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Paul Smith: Crank It Up For The Oldies

Crank It Up For The Oldies

Media Comment From Paul Smith

Once upon a time older TV viewers were barely considered by those running the media Market, though occasionally a stallholder might offer glimpses into their lives. Now all that’s changing rapidly.

Just the other day a leading Auckland media director said that the ad industry was now taking what they call the ‘mature market’ seriously. But given its previous reluctance, why now? Well, he added without hesitation, they have considerable disposable income.

Fact is, they have had for some time, though neither media nor advertising took much notice, pre-occupied as they were with more trendy and youthful demographics. But the Net has altered conventional thinking and marketing forever.

In Britain, broadcast watchdog Ofcom reported that in every country in its international survey, broadband usage appears linked to a decline in conventional television viewing. On average around one-third of consumers with broadband access said they watch less television since going online.

Other research between December 2003 and December 2005, showed the demographic of older viewers is turning off TV and TV ads, according to Harris Interactive in America. Given that our de-regulated model of television is in many ways a Market model and similar to American television, that research has implications here. The study was done last year and questioned just over 4,000 people. Its findings on the older (50 plus) group's opinions on TV:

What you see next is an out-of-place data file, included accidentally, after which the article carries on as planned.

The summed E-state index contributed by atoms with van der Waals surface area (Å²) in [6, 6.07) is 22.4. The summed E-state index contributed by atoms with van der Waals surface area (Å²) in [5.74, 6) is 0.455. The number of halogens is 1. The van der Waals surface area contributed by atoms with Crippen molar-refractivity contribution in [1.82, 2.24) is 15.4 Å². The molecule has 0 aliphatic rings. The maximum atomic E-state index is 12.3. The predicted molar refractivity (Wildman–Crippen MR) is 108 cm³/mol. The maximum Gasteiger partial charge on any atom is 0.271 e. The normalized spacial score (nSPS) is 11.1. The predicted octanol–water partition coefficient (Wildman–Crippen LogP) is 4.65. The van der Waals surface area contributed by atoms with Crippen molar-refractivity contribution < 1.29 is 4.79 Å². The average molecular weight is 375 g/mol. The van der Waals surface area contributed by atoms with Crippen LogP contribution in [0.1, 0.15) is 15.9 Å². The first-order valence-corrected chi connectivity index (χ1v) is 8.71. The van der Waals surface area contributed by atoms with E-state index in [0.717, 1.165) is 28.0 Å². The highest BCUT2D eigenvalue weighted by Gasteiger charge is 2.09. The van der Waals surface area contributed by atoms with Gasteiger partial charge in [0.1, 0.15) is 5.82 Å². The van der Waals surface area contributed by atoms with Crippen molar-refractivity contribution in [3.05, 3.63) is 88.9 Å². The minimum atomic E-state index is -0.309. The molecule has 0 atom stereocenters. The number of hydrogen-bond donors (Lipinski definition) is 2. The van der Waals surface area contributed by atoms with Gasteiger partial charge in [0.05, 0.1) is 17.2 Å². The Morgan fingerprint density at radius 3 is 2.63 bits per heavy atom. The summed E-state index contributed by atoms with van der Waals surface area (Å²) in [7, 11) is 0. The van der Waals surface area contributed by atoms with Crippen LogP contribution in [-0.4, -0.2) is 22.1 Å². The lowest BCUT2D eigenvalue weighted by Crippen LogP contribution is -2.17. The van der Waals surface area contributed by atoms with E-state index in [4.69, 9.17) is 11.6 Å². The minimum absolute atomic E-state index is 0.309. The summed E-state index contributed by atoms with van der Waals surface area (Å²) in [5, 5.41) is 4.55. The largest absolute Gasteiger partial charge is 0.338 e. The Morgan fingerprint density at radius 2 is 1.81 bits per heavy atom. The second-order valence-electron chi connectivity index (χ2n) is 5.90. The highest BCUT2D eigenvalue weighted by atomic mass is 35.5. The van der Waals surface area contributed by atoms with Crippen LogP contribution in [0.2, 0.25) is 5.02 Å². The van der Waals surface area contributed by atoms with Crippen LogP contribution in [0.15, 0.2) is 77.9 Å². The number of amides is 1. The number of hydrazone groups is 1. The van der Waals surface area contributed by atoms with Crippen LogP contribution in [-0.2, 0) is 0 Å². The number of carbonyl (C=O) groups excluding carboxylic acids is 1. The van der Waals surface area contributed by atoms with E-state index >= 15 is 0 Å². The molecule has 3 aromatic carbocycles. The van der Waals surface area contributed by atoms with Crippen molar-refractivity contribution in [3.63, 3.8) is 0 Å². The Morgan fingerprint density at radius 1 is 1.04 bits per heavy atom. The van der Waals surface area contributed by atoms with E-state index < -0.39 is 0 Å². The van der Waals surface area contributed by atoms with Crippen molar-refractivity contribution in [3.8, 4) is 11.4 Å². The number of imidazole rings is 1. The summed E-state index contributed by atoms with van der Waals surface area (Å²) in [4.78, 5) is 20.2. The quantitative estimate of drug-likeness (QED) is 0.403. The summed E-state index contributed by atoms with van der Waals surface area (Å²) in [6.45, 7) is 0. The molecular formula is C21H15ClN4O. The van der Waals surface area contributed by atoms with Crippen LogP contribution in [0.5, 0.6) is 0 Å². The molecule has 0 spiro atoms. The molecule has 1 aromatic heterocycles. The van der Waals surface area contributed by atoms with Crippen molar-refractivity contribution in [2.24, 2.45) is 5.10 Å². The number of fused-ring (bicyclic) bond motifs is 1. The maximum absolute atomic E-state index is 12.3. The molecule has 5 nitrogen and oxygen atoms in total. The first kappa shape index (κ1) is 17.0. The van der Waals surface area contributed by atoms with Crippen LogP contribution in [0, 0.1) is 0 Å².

* 37% are unhappy with TV programming.

* Over 80% claim they have a hard time finding TV shows that reflect their lives.

* Over 66% believe most TV programmes and advertising is aimed at people under 40.

But here, despite some evidence to the contrary, the New Zealand Television Broadcasters’ Council maintains that people are watching television across all key age groups as much as ever. Their research shows there is a consistency about the numbers watching TV. But the trend is hardly upwards. Fact is people are now their own programmers and as much as anything the Net is decidedly helping to change their preferences.

It’s not only local admen who have woken up to the fact that TV’s most loyal watchers are beginning to vacate their armchairs. It’s industry leaders like the founder and former chairman of the online job site, Jeff Taylor. He sold up his interests in that venture, did some homework – and early this year launched a search engine – targeted specifically at babyboomers.

Cranky tries to simplify things by showing just four websites in the non-advertising section of each results page and making the sparser listings more relevant to its target audience. Google and Yahoo, by comparison, usually list at least 10 sites per results per page. As for the name, Taylor says he chose it because even at age 46 he got cranky when lost in net searches.

When we logged in at Cranky top searches were in order: sex, work from home, brain builders, jobs after retirement, body mass index, make new friends, reiki, elderhostel, arthritis, blogs. Older bodies, similar interests…?


Paul Smith is a journalist, author and founder of

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